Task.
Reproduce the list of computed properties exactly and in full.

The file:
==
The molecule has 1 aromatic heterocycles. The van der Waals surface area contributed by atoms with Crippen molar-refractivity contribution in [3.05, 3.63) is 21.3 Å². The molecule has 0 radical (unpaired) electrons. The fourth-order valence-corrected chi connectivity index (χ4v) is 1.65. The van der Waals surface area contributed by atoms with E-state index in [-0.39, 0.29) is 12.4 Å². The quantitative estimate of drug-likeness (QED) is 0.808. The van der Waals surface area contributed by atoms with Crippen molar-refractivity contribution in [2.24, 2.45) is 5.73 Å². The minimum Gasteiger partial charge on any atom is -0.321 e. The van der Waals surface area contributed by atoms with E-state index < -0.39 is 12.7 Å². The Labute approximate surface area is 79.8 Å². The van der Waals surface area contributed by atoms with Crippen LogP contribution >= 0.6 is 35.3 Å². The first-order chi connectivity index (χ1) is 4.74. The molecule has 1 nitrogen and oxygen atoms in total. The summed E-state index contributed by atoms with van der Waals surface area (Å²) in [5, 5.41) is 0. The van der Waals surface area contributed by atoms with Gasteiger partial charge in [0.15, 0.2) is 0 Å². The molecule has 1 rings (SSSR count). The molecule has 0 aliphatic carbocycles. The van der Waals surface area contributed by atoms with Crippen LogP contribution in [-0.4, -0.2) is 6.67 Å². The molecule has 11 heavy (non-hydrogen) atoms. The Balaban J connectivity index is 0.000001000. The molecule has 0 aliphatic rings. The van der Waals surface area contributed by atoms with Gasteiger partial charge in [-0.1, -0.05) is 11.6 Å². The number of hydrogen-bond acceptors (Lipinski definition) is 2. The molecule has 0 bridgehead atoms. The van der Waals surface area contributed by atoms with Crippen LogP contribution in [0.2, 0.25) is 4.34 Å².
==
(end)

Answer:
The molecule has 1 aromatic heterocycles. The van der Waals surface area contributed by atoms with Crippen molar-refractivity contribution in [3.05, 3.63) is 21.3 Å². The molecule has 0 radical (unpaired) electrons. The fourth-order valence-corrected chi connectivity index (χ4v) is 1.65. The van der Waals surface area contributed by atoms with E-state index in [-0.39, 0.29) is 12.4 Å². The quantitative estimate of drug-likeness (QED) is 0.808. The van der Waals surface area contributed by atoms with Crippen molar-refractivity contribution in [2.24, 2.45) is 5.73 Å². The minimum Gasteiger partial charge on any atom is -0.321 e. The van der Waals surface area contributed by atoms with E-state index < -0.39 is 12.7 Å². The Labute approximate surface area is 79.8 Å². The van der Waals surface area contributed by atoms with Crippen LogP contribution >= 0.6 is 35.3 Å². The first-order chi connectivity index (χ1) is 4.74. The molecule has 1 nitrogen and oxygen atoms in total. The summed E-state index contributed by atoms with van der Waals surface area (Å²) in [5, 5.41) is 0. The van der Waals surface area contributed by atoms with Gasteiger partial charge in [0.15, 0.2) is 0 Å². The molecule has 1 rings (SSSR count). The molecule has 0 aliphatic carbocycles. The van der Waals surface area contributed by atoms with Crippen LogP contribution in [-0.4, -0.2) is 6.67 Å². The molecule has 11 heavy (non-hydrogen) atoms. The Balaban J connectivity index is 0.000001000. The molecule has 0 aliphatic rings. The van der Waals surface area contributed by atoms with Gasteiger partial charge in [-0.1, -0.05) is 11.6 Å². The number of hydrogen-bond acceptors (Lipinski definition) is 2. The molecule has 0 bridgehead atoms. The van der Waals surface area contributed by atoms with Crippen LogP contribution in [0.2, 0.25) is 4.34 Å².